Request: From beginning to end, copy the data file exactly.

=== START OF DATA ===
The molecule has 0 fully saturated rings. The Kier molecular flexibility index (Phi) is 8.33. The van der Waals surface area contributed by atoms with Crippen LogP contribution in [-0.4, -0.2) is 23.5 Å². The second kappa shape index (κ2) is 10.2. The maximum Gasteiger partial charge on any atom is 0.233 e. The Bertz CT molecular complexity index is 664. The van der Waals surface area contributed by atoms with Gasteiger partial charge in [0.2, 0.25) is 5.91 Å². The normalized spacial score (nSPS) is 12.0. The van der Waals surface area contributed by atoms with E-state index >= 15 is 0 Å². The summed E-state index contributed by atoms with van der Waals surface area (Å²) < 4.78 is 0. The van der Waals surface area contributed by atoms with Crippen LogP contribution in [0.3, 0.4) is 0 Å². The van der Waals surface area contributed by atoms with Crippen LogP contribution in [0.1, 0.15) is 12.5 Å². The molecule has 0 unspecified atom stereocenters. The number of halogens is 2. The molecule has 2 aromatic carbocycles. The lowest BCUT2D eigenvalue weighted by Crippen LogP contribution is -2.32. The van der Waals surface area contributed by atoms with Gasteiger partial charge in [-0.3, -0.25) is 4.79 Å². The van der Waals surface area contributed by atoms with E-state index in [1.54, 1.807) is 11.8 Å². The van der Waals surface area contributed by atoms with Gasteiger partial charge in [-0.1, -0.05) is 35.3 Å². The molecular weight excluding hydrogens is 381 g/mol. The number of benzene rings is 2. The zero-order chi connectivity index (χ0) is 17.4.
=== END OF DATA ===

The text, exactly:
The molecule has 0 fully saturated rings. The Kier molecular flexibility index (Phi) is 8.33. The van der Waals surface area contributed by atoms with Crippen LogP contribution in [-0.4, -0.2) is 23.5 Å². The second kappa shape index (κ2) is 10.2. The maximum Gasteiger partial charge on any atom is 0.233 e. The Bertz CT molecular complexity index is 664. The van der Waals surface area contributed by atoms with Gasteiger partial charge in [0.2, 0.25) is 5.91 Å². The normalized spacial score (nSPS) is 12.0. The van der Waals surface area contributed by atoms with E-state index >= 15 is 0 Å². The summed E-state index contributed by atoms with van der Waals surface area (Å²) < 4.78 is 0. The van der Waals surface area contributed by atoms with Crippen LogP contribution in [0.3, 0.4) is 0 Å². The van der Waals surface area contributed by atoms with Crippen LogP contribution in [0.1, 0.15) is 12.5 Å². The molecule has 0 unspecified atom stereocenters. The number of halogens is 2. The molecule has 2 aromatic carbocycles. The lowest BCUT2D eigenvalue weighted by Crippen LogP contribution is -2.32. The van der Waals surface area contributed by atoms with Gasteiger partial charge in [-0.3, -0.25) is 4.79 Å². The van der Waals surface area contributed by atoms with E-state index in [1.54, 1.807) is 11.8 Å². The van der Waals surface area contributed by atoms with Gasteiger partial charge in [-0.1, -0.05) is 35.3 Å². The molecular weight excluding hydrogens is 381 g/mol. The number of benzene rings is 2. The zero-order chi connectivity index (χ0) is 17.4.